In 1938, Filipino President Manuel L. Quezon (Raymond Bagatsing) agreed to rescue Jews from the Nazis by allowing them to seek refuge in the Phillipines. With the help of American cigar businessman Alex Frieder (Billy Ray Gallion), U.S. President Dwight D. Eisenhower (David Bianco) and a U.S. diplomat, Paul NcNutt (James Paoleli), along with the emotional support of his wife, Aurora (Rachel Alejandro), he rescued 1,200 Jews from Nazi Germany.
Quezon's Game suffers from wooden performances and a poorly written screenplay that could have been a poignant and riveting drama given the subject matter. The dialogue by Janice Y. Perez and Dean Rosen sounds stilted too often with awkward and lazy exposition that fails to bring any of the characters to life. That's a huge disappointment because Quezon is an interesting and heroic character much like Oscar Schindler. The relationship between him and his wife isn't explored enough while the drama surrounding his plans to rescue the Jews just goes the the motions and similarly falls flat. Too much of the film feels dry like toast with not nearly enough warmth, levity or anything to ground the film in much-needed humanism. The pace moves slowly with scenes that drag, and none of the beats land, especially in the third act that supposed to be uplifting.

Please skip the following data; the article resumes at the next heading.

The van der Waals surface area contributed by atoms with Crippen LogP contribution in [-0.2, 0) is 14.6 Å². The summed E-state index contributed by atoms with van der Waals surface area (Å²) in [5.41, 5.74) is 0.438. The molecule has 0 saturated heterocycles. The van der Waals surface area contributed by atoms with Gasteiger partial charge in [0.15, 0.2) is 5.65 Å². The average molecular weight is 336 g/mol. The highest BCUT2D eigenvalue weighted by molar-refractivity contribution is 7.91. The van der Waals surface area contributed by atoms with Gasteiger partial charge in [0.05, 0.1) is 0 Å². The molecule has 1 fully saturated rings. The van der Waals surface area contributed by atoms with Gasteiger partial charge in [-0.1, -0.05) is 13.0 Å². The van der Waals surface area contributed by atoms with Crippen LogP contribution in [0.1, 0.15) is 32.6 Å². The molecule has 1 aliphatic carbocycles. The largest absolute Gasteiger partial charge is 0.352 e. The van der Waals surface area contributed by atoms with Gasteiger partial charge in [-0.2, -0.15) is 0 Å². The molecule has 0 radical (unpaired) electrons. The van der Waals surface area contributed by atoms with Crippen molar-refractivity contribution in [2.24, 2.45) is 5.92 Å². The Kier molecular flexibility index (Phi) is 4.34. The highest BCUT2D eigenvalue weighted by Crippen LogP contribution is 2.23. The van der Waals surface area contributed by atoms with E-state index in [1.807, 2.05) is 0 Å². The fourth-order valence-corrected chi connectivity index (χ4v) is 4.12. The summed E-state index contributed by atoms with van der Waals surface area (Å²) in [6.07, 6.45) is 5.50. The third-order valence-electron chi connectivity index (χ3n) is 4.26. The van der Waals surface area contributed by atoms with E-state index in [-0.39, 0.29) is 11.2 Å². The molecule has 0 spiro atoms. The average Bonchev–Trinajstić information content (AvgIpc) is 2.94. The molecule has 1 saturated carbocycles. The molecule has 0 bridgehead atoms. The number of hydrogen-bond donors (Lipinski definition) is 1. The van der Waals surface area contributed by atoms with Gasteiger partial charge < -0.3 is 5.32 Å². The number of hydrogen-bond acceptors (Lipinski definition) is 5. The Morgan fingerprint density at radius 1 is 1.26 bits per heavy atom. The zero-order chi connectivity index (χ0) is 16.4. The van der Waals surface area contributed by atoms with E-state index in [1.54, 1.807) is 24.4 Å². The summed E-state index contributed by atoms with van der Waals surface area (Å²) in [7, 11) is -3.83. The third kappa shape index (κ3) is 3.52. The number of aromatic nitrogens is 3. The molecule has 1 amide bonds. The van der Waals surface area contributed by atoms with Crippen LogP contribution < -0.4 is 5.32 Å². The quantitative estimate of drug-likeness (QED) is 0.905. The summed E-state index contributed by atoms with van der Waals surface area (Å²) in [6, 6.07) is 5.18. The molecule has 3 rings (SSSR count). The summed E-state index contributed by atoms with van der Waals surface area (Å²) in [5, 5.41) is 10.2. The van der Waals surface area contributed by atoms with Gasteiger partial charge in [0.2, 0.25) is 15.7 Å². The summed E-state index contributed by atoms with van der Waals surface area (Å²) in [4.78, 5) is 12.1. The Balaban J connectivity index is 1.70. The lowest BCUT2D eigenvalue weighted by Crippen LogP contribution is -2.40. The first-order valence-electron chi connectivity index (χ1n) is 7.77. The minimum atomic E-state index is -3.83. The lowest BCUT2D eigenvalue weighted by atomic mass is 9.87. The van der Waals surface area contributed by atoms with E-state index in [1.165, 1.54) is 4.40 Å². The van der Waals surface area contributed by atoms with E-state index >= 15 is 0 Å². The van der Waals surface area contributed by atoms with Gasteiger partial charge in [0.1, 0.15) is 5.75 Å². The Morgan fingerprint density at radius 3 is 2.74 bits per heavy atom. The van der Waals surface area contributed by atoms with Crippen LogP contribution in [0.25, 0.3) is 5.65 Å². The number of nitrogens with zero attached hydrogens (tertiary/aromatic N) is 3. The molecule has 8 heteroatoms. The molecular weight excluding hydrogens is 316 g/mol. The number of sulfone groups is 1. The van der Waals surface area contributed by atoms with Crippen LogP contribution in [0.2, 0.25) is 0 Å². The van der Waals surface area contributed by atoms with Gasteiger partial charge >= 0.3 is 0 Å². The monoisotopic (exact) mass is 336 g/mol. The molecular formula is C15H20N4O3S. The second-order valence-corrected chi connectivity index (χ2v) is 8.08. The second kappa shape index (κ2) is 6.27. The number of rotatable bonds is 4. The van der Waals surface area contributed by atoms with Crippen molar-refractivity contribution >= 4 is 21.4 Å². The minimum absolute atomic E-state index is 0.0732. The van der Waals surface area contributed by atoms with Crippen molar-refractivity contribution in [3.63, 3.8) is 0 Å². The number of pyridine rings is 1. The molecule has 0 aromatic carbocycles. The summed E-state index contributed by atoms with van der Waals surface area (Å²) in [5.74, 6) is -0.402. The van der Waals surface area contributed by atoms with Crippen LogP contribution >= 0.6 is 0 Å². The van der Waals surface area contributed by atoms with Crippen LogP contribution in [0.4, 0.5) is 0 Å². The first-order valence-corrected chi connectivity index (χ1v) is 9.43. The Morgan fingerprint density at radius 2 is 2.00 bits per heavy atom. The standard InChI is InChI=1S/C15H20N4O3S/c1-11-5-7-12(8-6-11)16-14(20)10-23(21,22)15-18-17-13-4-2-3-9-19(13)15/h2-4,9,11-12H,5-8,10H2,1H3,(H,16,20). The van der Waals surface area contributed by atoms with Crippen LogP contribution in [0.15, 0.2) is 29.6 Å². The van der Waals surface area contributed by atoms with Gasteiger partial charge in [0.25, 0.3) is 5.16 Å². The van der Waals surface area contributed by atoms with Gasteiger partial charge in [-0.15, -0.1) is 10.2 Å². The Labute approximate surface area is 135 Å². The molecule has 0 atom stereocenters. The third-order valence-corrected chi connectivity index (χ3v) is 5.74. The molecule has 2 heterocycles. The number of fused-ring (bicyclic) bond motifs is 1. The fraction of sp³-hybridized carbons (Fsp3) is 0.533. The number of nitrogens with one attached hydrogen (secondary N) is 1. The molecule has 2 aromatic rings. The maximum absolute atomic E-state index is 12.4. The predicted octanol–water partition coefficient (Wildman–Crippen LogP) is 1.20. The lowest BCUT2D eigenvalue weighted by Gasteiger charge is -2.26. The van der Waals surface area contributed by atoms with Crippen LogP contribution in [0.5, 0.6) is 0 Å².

It's unfortunate that Quezon's Game never earns its uplift nor does it shed light into any of its characters heart, mind and soul. The cinematography, editing and musical score don't help to enliven the film, either. At a running time of 2 hours and 6 minutes that feels more like 4 hours, it's a monotonous, clunky and anemic drama.